"I recently came across an old photograph on Facebook which instantly took me back fifty years to the late 1950s and early 1960s. This decade was my wild years of romancing every young woman I encountered between the three-mile radius of Hightown, Liversedge, Heckmondwike, Dewsbury and Cleckheaton, in the hope that they might grant me entry into their hearts or any other place I fancied access to. The old photograph is an image of the bus station in Cleckheaton, a place where the antics of our youthful nights out on the town invariably ended, either as drunk as a skunk or in the arms of some beautiful young woman as we awaited the last bus of the night.
The bus station used to be both pick-up and drop-off point for many a boy and his girlfriend; or occasionally where one secretly met the partner of another. If one didn't meet their new date outside the picture house (that's the cinema for you young ones), then the usual meeting stage was often under the clock of Cleckheaton Town Hall or inside the waiting room of Cleckheaton Bus Station. The waiting room was invariably the place where relationships sometimes started and often ended, as the film 'Brief Encounter' illustrated.
Behind the waiting room in Cleckheaton Bus Station was the only dark spot where the beams of the arriving bus into the station couldn't quite reach. Consequently, it was the place where first kisses, last kisses, French kisses, heavy petting and all manner of goings-on took place before the last bus home arrived in the station.
Indeed, one of my friends told the tale many times during his married life that had the last bus been on time that fatal night instead of ten minutes late, then he would never have had to experience his shot-gun wedding to his first and only girlfriend. Years later, he was still blaming the lateness of the number 67 bus for having curtailed his youthful ramblings long before 'time had been called'.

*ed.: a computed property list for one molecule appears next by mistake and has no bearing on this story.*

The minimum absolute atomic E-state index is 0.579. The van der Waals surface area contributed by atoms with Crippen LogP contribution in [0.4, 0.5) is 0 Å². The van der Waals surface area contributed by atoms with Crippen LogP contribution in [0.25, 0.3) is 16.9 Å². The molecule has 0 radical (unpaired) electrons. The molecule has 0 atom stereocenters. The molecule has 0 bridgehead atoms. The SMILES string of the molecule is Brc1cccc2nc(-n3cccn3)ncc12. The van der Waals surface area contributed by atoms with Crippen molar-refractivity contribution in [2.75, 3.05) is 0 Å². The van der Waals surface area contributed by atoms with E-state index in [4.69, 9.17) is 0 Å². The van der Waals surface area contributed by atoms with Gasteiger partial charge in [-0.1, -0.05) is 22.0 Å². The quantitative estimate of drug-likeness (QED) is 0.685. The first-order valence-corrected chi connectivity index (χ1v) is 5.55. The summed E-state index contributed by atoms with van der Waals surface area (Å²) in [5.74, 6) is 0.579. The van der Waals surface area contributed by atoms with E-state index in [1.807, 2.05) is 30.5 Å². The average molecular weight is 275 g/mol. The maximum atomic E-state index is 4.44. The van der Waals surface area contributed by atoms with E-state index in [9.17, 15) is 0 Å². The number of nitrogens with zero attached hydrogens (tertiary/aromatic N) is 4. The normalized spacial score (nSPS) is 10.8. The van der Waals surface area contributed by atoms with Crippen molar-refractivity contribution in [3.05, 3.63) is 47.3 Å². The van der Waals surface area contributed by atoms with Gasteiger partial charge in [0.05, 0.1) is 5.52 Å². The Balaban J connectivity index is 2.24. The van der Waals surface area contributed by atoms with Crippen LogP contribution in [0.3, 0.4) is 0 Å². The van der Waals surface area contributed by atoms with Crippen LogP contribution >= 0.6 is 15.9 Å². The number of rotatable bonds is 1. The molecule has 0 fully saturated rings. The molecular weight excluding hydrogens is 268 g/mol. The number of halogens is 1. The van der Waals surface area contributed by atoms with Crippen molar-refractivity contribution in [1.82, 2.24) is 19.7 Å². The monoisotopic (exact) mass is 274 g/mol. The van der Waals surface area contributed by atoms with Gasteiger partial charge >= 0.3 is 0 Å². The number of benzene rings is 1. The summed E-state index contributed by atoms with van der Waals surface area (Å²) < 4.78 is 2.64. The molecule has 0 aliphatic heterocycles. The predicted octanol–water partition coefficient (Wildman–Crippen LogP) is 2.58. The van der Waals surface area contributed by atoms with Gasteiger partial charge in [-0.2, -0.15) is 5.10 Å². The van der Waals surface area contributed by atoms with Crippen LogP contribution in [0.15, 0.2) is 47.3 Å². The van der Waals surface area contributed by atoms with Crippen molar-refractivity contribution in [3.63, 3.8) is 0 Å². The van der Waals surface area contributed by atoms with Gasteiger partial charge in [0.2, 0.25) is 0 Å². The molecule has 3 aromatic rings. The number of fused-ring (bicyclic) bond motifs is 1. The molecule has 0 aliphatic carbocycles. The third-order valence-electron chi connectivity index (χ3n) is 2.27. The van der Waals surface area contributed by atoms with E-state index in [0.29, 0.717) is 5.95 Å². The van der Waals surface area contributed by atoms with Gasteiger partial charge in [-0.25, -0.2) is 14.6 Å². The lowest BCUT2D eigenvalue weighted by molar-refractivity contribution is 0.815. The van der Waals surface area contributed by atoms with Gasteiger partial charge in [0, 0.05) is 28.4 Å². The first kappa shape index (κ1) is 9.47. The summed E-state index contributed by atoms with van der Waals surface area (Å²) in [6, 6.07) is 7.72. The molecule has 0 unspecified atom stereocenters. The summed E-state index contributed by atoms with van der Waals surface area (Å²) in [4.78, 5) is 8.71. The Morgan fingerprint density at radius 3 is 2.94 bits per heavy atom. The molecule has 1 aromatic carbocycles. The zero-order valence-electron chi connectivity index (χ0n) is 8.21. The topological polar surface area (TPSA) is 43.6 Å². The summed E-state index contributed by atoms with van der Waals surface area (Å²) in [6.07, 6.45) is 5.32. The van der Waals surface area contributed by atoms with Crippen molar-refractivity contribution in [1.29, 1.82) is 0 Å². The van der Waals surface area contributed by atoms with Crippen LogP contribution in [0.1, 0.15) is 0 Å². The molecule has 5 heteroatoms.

There are many occasions today, when going through the town of Cleckheaton, I glance across at the bus station and think about happy days and nights of my wild youth. I have to admit that I also think upon the numerous affairs, forced marriages and relationship endings that the old bus shelter has contributed towards in its time by its very presence and precise location 'away from the inconvenience of revealing headlights.' I also know of many a bus driver on the late run who was 'put off their supper' by the image that his headlights caught of a courting couple in full flight who had not positioned themselves far enough away from the full headlight beam of his approaching bus as he pulled into the bus station. I also knew of bus drivers on the late shift who would deliberately wait with dipped lights on their bus until the last moment as they turned into the bus station before deliberately switching on their full headlights in the hope of catching a glimpse of something they hadn't seen for a long while.
These images and memories of Cleckheaton Bus Station have never left me and I included the scene in one of my 'strictly for adult' reading novels, 'Come Back Peter' a few years ago (available in e-book format from www.smashwords.com or in hardback and paper format from www.lulu.com and www.amazon .com with all profits going to charitable causes).
The youngsters rarely catch a bus today. Indeed; I believe that most of them wouldn't recognise a bus if it ran them down or know what someone was talking about if the word 'bus' mentioned in an overheard conversation. Transport by bus is not considered the done thing for the young today. I often see young mothers collecting their shopping at the local coop in Haworth while a taxi driver waits outside for them to be taken back home. I have even witnessed taxis turn up at the Social Security Offices and an unemployed person jump out to collect their unemployment benefit.
Many a young man or woman wouldn't be seen dead on a bus. They just don't know what they're missing, especially on the back seat of the last bus of the night; another scene that I used in my novel, 'Come Back Peter', which is also available from Smashwords, Lulu and Amazon. Come to think of it, 'Come back Peter' tends to use bus stations, bus depots and the back seat of the last bus home to depict all the things that go on and come off in such settings late at night.